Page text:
Microsoft takes security seriously. I take security seriously. I don’t have simple one-lever locks on my doors that you can open with a hairgrip, and I wouldn’t use the name of my cat as my system administrator password. Well, maybe I would if my cat was called “g&e7532%dH$7”, but imagine the fun I’d have calling it in for its supper at night if it was. Besides, I’ve got two cats, so it would only get confusing. That’s why I wanted to call them “Bev” and “Kev” (but I was over-ruled by my wife).
Anyway, this article is not about cats, it’s about Buffalo. Or, to be more precise, the Buffalo LinkStation network drive. I’ve used one of these for some time, and I love it. It is joined to my internal domain as a computer, and it’s easy to access from any machine while maintaining security and protecting the content. Though now it’s not. Why? Because I switched my domain controllers from Windows 2003 Server to Windows Server 2008 (and why are the names the other way round now?).
After the move, I just couldn’t manage to connect with my Buffalo. While it might sound like something that demands counseling, I thought I could fix it by reconnecting to the domain – even though none of my other machines complained about the upgrade to the servers. Aha! It seems that the drive remembers the NetBIOS name of the domain controller (why?). So I set it to “WORKGROUP” mode and then filled in the details to connect to Active Directory. Just enter the DNS domain name, the name of the domain controller machine, and the credentials to connect to AD. Press Submit, and you get the message “ERROR: The Administrator password can contain 256 alphanumeric characters, a hyphen, and an underscore.” My secure domain admin password is rejected because the guy who built the Web-based admin interface, while he might have been an expert in Linux operating systems, had no idea how to build Web stuff.
So, I create a new domain account named “TEMP” with the password “temp” and give it every permission I can find. But it still fails. So I try the “Join NT Domain” option, but that fails too. As does delegating to an external SMB server. Even though my domain is still in “2003” mode and not “native 2008” mode. In the end, I’m stuck with having to use the built-in admin account to access the content. Oh, and by the way, you can stop trying to hack my server ‘cos I did remember to remove the “TEMP” account again.
Later I did the “visit our support forum” thing on the Buffalo Web site and discovered dozens of posts from people with the same problem. Some are of the opinion that Buffalo are “working on a fix”, others report that they were told it wasn’t due to be resolved and it was their own fault for upgrading to Server 2008. I suppose as the O/S in the drive is Linux, you’re supposed to fix it yourself.
As a temporary solution I just created a local user account on the drive with read/write access to the contents and got each machine to remember the login details. It’s not ideal but it works. Except that all of my backup batch files now failed because they run under a domain account that accesses the source on the disks to be backed up. Thankfully, I remembered the NET USE command, which allows you to specify the credentials for accessing a remote machine. My batch files look something like this now:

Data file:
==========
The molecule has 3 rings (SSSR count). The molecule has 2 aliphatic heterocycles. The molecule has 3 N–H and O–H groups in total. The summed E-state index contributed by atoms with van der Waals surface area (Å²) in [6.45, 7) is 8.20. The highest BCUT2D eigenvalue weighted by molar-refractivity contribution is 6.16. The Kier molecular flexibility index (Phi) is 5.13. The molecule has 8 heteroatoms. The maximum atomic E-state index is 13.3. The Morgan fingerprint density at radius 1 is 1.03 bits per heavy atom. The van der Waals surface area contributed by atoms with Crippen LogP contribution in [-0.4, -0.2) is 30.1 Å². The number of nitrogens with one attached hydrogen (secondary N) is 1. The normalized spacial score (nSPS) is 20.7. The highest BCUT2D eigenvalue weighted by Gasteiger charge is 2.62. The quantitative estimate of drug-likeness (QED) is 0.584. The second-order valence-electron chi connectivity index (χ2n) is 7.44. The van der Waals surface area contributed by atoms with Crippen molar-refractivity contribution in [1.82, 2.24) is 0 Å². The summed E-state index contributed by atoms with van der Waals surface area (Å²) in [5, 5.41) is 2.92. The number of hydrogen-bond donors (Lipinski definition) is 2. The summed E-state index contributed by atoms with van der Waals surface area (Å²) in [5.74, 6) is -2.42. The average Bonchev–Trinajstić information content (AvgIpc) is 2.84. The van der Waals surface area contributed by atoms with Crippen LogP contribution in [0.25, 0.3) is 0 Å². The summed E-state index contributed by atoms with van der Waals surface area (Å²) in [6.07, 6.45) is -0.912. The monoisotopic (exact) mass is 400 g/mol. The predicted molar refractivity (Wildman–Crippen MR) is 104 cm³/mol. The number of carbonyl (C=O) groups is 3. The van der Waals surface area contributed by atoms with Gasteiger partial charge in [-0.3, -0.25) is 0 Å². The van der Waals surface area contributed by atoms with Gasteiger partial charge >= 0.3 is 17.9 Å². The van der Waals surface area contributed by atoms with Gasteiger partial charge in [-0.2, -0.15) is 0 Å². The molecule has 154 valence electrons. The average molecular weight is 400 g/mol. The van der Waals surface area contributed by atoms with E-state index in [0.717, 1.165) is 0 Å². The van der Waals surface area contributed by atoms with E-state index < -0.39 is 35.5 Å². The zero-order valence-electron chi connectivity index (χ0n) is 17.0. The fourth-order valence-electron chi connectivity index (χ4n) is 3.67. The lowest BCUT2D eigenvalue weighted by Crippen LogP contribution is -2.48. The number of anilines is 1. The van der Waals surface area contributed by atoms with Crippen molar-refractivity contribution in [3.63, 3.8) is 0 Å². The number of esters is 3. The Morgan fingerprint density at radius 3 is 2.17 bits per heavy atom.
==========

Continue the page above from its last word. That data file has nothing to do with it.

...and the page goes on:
NET USE "\\LinkStoreName\ShareName" password /USER:username
XCOPY "C:\MyFiles\Data\*.*" "\\LinkStoreName\ShareName\DataBackup\" /s/y/c/a
You can even get the command to create and use a drive mapping, for example as drive Z:, like this:
NET USE Z: "\\LinkStoreName\ShareName" password /USER:username
XCOPY "C:\MyFiles\Data\*.*" "Z:\DataBackup\" /s/y/c/a
However, now all I got was “Access denied” messages when XCOPY tried to access existing folders – though the actual error message is “Cannot create folder”, which is a little confusing because it did create new folders where there wasn’t one already. After fiddling about for a while, it was obvious. The existing folders were created under the domain account I used to use. I renamed the existing folders in Windows Explorer and XCOPY quite happily created the new ones. Where I knew the server still had all of the data in the backup folders, I just deleted the whole folder tree and allowed XCOPY to recreate it using the credentials of the new local Buffalo drive account specified in the NET USE command.
OK, so it’s not a great idea having credentials in the batch file, but at least these files are secured on the server away from public view. And it works. At least, it does until Windows Server 2010 comes out. Mind you, I calculated that I am due to retire the same week that support for Windows Server 2008 ends, so maybe I’ll never have to upgrade again! I even asked Dell for a 10 year guarantee on the new servers so I was covered all round, but they seemed a bit reticent about that…
So, the only bad news is that over the next few weeks my blog is likely to be full of boring stuff about the issues involved in moving to Windows Server 2008, configuring Hyper-V, getting your head round Virtual Networks and the Windows Time Service, migrating a domain from Windows 2000 Server (that might be two weeks’ worth), and other related stuff.